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Differential Scanning Calorimetry

RAMEES HASSANAR

Definitions
A calorimeter measures the heat into or out of a sample. A differential calorimeter measures the heat of a sample relative to a reference. A differential scanning calorimeter does all of the above and heats the sample with a linear temperature ramp. Endothermic heat flows into the sample. Exothermic heat flows out of the sample.

DSC: The Technique


Differential Scanning Calorimetry (DSC) measures the temperatures and heat flows associated with transitions in materials as a function of time and temperature in a controlled atmosphere. These measurements provide quantitative and qualitative information about physical and chemical changes that involve endothermic or exothermic processes, or changes in heat capacity .

Conventional DSC
Sample
Metal 1 Metal Metal 2 1

Empty
Metal 2

Sample Temperature

Reference Temperature

Temperature Difference = Heat Flow

A linear heating profile even for isothermal methods

What can DSC measure?


Glass transitions Melting and boiling points Crystallisation time and temperature Percent crystallinity

Heats of fusion and reactions


Specific heat capacity Oxidative/thermal stability Rate and degree of cure Reaction kinetics Purity

DSC Thermogram

Heat Flow -> exothermic

Crystallisation

Cross-Linking (Cure)

Oxidation

Glass Transition

Melting

Temperature
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Example DSC - PET


Sample: PET80PC20_MM1 1min Size: 23.4300 mg Method: standard dsc heat -cool-heat Comment : 5/4/06 1.5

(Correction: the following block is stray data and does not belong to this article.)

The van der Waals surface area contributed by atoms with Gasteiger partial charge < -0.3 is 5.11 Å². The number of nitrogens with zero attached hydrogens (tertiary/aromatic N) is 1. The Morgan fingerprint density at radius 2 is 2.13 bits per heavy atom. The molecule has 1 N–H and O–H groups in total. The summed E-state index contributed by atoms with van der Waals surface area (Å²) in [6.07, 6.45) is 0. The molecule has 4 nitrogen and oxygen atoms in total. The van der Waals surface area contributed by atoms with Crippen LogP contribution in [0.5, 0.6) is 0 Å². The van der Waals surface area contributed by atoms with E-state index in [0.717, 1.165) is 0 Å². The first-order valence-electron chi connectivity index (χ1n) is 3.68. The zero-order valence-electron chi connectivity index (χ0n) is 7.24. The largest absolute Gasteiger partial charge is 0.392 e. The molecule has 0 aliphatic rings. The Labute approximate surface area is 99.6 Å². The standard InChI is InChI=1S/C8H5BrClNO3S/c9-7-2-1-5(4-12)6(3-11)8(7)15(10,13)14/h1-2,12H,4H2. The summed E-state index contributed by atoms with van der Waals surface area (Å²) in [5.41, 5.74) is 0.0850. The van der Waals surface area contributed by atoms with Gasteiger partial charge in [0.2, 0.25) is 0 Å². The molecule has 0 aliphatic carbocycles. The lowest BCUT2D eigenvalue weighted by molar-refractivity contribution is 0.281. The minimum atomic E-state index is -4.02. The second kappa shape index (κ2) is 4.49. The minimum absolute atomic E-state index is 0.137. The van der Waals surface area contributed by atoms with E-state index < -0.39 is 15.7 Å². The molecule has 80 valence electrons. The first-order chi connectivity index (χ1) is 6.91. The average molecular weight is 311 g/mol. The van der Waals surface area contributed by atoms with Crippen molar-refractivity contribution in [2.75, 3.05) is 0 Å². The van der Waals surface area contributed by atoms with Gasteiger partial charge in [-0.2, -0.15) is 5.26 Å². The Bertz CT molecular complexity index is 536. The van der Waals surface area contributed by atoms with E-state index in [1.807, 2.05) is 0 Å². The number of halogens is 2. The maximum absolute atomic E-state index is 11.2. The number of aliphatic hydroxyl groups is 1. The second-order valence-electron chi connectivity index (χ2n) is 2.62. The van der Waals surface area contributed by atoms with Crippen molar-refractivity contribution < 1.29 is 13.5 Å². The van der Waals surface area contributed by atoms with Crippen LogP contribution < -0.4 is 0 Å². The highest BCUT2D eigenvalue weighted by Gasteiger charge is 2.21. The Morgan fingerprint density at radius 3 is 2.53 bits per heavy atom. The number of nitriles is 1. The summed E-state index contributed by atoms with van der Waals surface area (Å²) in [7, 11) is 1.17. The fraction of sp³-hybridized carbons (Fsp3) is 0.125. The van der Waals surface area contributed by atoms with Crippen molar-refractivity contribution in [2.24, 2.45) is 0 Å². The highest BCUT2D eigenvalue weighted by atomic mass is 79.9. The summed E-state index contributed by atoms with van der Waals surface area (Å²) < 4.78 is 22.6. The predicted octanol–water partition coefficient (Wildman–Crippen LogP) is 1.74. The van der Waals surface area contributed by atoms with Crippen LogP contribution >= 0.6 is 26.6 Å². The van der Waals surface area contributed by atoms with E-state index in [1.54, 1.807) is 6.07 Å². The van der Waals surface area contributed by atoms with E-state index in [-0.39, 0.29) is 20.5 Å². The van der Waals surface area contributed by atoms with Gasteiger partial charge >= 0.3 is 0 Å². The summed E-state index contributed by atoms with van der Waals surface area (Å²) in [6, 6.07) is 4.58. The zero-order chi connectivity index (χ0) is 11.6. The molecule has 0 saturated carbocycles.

DSC

File: C:...\DSC\Melt Mixed1\PET80PC20_MM1.001 Operator : SAC Run Date : 05-Apr-2006 15:34 Instrument : DSC Q1000 V9.4 Build 287

Tm

245.24C

1.0

Tg
Heat Flow(W/g)
0.5
79.70C(I) 75.41C 81.80C

Tc
137.58C 20.30J/g 228.80C 22.48J/g

Cycle 1

0.0

144.72C

-0.5
Exo Down

50

100

150

200

250

300
Universal V 4.2E TA Instruments

Temperature (C)

DSC: Main Sources of Errors


Calibration Contamination Sample preparation how sample is loaded into a pan

Residual solvents and moisture.


Thermal lag Heating/Cooling rates

Sample mass
Processing errors

Sample Preparation : Shape


Keep sample as thin as possible (to minimise thermal gradients) Cover as much of the pan bottom as possible Samples should be cut rather than crushed to obtain a thin sample (better and more uniform thermal contact with pan)

99

Other DSC Techniques


Hyper-DSC
Based on principle that high heating rates give large broad transitions. Heating rates typically 400-500oC/min Need very small sample sizes (~nanograms)

Good for:

A quick overview of new sample


Picking out minute transition

Poor for: Accuracy: transitions can be shifted by as much as 40oC Repeatabiliy: Very sensitive to thermal lag.